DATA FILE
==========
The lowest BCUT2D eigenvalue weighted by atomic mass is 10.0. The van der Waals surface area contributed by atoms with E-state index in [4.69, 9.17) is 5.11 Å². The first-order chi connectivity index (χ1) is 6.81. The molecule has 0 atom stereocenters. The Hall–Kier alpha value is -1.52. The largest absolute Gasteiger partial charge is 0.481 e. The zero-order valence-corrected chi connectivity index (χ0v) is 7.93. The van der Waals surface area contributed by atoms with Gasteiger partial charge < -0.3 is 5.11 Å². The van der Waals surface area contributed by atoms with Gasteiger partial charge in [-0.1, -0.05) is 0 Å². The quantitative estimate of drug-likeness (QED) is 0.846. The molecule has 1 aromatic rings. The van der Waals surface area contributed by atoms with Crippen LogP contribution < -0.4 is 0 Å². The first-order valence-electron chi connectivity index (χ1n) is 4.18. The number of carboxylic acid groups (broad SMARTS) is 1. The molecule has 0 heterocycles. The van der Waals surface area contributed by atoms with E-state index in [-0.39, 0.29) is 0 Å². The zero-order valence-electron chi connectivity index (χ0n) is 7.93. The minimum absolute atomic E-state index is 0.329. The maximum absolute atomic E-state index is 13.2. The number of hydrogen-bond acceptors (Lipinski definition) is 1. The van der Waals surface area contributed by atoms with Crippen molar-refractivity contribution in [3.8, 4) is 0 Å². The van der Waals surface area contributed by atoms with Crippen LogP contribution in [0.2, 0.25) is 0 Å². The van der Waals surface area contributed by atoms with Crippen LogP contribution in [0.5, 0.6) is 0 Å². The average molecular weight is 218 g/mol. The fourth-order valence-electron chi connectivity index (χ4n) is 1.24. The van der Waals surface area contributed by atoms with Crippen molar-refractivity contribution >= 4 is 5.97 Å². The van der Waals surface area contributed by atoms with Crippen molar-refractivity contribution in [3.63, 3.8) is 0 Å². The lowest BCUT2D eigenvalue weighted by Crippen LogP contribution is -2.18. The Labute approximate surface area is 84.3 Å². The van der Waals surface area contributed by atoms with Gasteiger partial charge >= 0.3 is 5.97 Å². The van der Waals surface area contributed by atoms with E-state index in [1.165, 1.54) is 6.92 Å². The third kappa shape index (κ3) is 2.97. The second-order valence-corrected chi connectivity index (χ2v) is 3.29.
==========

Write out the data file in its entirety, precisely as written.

The lowest BCUT2D eigenvalue weighted by atomic mass is 10.0. The van der Waals surface area contributed by atoms with E-state index in [4.69, 9.17) is 5.11 Å². The first-order chi connectivity index (χ1) is 6.81. The molecule has 0 atom stereocenters. The Hall–Kier alpha value is -1.52. The largest absolute Gasteiger partial charge is 0.481 e. The zero-order valence-corrected chi connectivity index (χ0v) is 7.93. The van der Waals surface area contributed by atoms with Gasteiger partial charge < -0.3 is 5.11 Å². The van der Waals surface area contributed by atoms with Gasteiger partial charge in [-0.1, -0.05) is 0 Å². The quantitative estimate of drug-likeness (QED) is 0.846. The molecule has 1 aromatic rings. The van der Waals surface area contributed by atoms with Crippen LogP contribution < -0.4 is 0 Å². The first-order valence-electron chi connectivity index (χ1n) is 4.18. The number of carboxylic acid groups (broad SMARTS) is 1. The molecule has 0 heterocycles. The van der Waals surface area contributed by atoms with E-state index in [-0.39, 0.29) is 0 Å². The zero-order valence-electron chi connectivity index (χ0n) is 7.93. The minimum absolute atomic E-state index is 0.329. The maximum absolute atomic E-state index is 13.2. The number of hydrogen-bond acceptors (Lipinski definition) is 1. The van der Waals surface area contributed by atoms with Crippen molar-refractivity contribution in [3.8, 4) is 0 Å². The van der Waals surface area contributed by atoms with Crippen LogP contribution in [0.2, 0.25) is 0 Å². The van der Waals surface area contributed by atoms with Crippen LogP contribution in [0.5, 0.6) is 0 Å². The average molecular weight is 218 g/mol. The fourth-order valence-electron chi connectivity index (χ4n) is 1.24. The van der Waals surface area contributed by atoms with Crippen molar-refractivity contribution >= 4 is 5.97 Å². The van der Waals surface area contributed by atoms with Crippen molar-refractivity contribution in [3.63, 3.8) is 0 Å². The lowest BCUT2D eigenvalue weighted by Crippen LogP contribution is -2.18. The Labute approximate surface area is 84.3 Å². The van der Waals surface area contributed by atoms with Gasteiger partial charge >= 0.3 is 5.97 Å². The van der Waals surface area contributed by atoms with E-state index in [1.165, 1.54) is 6.92 Å². The third kappa shape index (κ3) is 2.97. The second-order valence-corrected chi connectivity index (χ2v) is 3.29.